I recently got an email from a girl named Maryanne who wanted to ask me some questions for a school assignment. They’re pretty frequently asked questions, so just like Hank Green has been doing lately, I thought I’d post the interview on here publicly in case anyone else is interested in the answers.
Can you remember the moment you decided to become a graphic designer? Were there other career options in your mind at that time?
I went to a small high school that was focused on the arts, so I was introduced to graphic design and Photoshop freshman year. This was back in 2003, so online communities were still in their infancy, but I got involved in some forums (which shall remain nameless so you can’t find the stuff I was making when I was 13) that were focused around graphic design and learning Photoshop, so I ended up making things in Photoshop every day after school for four years. By the time I was applying to colleges senior year, it was pretty clear that graphic design was what I wanted to do with my life, so I applied to art school and got into RISD where I got an great design education.
Has design come more-or-less naturally to you, or was there a breakthrough moment that you can remember?
I was absolutely awful for the first few years when I was just making silly things in Photoshop. But gradually I learned about typography and layout and hierarchy, and with practice making all kinds of different projects, I’ve only kept working hard and improving. I never really had a breakthrough moment - maybe it’s still coming up. I still look at things I made a year ago and wish I could do everything differently, and there are projects that I do today that I really struggle with. But in general I do like the things I make now a lot more of the time than I did when I was first starting out, so it really just takes persistence and practice.
How did you come to work for YouTube?
The summer between junior and senior year in college, I was doing an internship in New York City, and on one of my days off, I made the So You Want to Watch YouTube flowchart. It was just a random idea I had, but I put it on my blog and it kind of went viral around the internet. It caught the attention of some employees of YouTube, and they printed it and hung it in the office. I kept in touch with some of them, and worked with them on the designs for the 2010 Project for Awesome as well as the 2010 Halloween YouTube logo. In spring of 2011, I got an email asking if I had any plans for after graduation and if I’d be interested in interviewing for a job at YouTube. I was flown out to San Francisco for the interview over spring break and started working at YouTube as a visual designer a few months later in July 2011 (I then left that job in September 2012, the reasons for which I talked about in a video).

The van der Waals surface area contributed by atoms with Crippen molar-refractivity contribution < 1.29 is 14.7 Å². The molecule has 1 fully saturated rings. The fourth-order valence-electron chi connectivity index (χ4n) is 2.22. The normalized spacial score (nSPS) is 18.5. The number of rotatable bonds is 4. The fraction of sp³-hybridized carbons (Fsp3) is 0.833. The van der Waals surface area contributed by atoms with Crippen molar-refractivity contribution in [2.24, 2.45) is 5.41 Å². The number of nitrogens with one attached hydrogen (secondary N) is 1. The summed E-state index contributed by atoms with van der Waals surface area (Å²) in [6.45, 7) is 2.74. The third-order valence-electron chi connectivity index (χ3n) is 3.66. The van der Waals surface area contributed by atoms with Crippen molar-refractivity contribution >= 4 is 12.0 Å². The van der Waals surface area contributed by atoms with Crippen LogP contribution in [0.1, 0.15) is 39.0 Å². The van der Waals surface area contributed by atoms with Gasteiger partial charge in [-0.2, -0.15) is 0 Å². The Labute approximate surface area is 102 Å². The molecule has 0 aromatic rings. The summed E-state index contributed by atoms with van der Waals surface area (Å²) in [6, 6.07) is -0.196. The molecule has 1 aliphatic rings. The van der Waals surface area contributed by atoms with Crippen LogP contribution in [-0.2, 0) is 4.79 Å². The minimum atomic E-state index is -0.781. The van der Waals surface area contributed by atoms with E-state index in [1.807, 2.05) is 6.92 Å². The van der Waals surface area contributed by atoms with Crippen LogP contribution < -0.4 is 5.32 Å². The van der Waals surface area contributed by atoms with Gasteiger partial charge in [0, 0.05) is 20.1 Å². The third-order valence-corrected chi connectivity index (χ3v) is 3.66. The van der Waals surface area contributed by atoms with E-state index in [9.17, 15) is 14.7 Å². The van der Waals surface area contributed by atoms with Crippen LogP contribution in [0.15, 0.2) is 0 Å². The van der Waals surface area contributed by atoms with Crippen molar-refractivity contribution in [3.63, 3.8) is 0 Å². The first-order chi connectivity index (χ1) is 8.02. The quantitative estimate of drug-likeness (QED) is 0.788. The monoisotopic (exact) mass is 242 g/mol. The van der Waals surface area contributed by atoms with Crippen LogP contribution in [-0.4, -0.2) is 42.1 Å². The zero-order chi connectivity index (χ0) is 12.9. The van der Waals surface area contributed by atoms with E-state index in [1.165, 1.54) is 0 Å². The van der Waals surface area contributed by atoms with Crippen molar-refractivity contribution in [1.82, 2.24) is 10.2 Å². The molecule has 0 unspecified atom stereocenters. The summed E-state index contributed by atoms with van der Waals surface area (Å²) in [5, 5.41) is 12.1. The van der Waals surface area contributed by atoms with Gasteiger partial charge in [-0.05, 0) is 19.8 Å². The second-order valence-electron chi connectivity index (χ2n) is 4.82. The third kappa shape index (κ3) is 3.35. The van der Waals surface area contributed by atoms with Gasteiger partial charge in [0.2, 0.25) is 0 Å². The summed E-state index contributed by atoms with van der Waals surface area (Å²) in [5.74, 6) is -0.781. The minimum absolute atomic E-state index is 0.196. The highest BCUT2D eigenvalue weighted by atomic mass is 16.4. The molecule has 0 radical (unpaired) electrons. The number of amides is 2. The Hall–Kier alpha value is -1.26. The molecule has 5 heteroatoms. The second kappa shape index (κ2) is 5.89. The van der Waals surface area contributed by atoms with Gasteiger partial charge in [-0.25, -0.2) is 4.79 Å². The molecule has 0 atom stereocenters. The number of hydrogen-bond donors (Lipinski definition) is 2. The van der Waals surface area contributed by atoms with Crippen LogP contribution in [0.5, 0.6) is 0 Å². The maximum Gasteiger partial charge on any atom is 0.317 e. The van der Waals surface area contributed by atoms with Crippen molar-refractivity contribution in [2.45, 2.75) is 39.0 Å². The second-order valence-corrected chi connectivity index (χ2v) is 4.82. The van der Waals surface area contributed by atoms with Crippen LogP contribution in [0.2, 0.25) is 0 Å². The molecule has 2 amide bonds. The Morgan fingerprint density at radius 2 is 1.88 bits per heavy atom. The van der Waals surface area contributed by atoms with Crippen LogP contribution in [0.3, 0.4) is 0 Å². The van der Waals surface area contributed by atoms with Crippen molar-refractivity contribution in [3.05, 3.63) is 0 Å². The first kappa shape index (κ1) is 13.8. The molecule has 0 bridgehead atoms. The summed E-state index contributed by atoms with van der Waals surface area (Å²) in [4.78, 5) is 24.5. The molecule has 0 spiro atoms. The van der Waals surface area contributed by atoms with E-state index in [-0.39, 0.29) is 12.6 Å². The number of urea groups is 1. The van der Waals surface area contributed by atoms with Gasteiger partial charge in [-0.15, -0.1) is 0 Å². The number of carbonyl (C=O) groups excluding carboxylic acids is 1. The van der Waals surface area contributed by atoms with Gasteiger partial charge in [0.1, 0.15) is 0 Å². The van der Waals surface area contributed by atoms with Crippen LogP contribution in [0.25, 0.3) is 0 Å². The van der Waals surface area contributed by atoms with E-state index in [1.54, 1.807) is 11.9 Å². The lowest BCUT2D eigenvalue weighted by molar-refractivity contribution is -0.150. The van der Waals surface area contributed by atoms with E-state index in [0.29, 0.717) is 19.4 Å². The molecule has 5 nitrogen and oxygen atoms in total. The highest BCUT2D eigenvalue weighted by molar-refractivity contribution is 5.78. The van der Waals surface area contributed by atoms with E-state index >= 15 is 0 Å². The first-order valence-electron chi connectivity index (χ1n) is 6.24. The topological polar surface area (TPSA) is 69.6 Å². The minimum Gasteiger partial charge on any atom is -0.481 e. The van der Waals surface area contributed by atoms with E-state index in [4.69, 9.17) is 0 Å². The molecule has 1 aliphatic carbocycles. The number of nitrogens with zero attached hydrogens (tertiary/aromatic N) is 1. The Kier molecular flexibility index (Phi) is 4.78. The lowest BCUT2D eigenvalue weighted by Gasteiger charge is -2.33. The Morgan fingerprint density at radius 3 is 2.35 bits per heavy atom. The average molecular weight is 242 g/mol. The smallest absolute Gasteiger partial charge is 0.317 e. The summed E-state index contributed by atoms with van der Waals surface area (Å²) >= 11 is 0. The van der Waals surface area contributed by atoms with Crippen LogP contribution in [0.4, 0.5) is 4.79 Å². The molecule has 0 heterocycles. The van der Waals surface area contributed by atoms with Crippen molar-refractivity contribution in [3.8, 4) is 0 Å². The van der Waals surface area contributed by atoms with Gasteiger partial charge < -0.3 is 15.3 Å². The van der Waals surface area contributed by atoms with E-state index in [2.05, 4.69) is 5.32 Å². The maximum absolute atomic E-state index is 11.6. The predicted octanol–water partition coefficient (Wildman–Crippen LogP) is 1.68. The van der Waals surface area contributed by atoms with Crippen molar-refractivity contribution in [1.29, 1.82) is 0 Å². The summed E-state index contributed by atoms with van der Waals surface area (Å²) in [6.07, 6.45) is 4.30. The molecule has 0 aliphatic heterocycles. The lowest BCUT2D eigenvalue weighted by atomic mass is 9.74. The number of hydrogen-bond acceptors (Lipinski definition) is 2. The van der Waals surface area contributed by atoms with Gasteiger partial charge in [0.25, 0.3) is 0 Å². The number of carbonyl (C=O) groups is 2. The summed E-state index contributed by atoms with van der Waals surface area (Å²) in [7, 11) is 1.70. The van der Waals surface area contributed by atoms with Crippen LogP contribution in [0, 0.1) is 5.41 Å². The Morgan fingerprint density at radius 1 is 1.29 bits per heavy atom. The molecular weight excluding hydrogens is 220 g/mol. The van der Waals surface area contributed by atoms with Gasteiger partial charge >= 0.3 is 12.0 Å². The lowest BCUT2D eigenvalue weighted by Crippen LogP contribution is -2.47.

Because every commission is different, how did you choose the price of your very first one?
To be honest, I don’t remember what the first project was that I got paid for. I’m always nervous asking for money, but I especially was at the beginning. I remember when I quoted Hank Green a price for the VidCon 2010 poster he asked me to design, he made me keep increasing it before agreeing to it, because originally I just didn’t know the value of my own work. These days I have many repeat clients who all seem to be happy with the price range I work in, but figuring out money is easily one of the most stressful parts of my job.
What is the creation (craft/graphic/video) that you are the most proud of? Why?
This is a really tough one, but I’m really happy with how the Project for Awesome designs came out this year. It’s one of the biggest projects I do all year, since I’m in charge of all of the branding, which has to translate across several different mediums, and is seen and used by thousands of people. But then at the end of the day, we get to give half a million dollars to charity, so it’s definitely one of the most rewarding projects I work on every year.
Do you have any advice for newly graduated Graphic Design students in regards to finding and receiving commissions and exposure?
I was lucky in that I started designing for John and Hank Green in early 2008 when there were far less nerdfighters competing for their attention, and between doing lots of work for them and people who have found me through the YouTube community, I’ve never really had to look for commissions. In today’s internet landscape, personality wins above everything else. There are great designers everywhere, but what will convince someone to hire you above someone else is if if feel like they could be friends with you, and feel like they already know you before they even make contact. Start a blog, start a YouTube channel, be on Twitter constantly. It really is a lifestyle change to put yourself out there so much, but if you don’t, how will anyone know you exist? And if they don’t know you exist, they can’t hire you to do freelance work. Contribute to meaningful discussions, help promote other artists, and try to find a supportive community (hopefully one that doesn’t already have a freelance designer within it!) that you’re passionate about, whether it’s primarily online or location based. But if you can find just a couple good clients who keep coming back and will recommend you to their friends, you’ll be all set.
I hope this was interesting to you guys! Thanks for reading!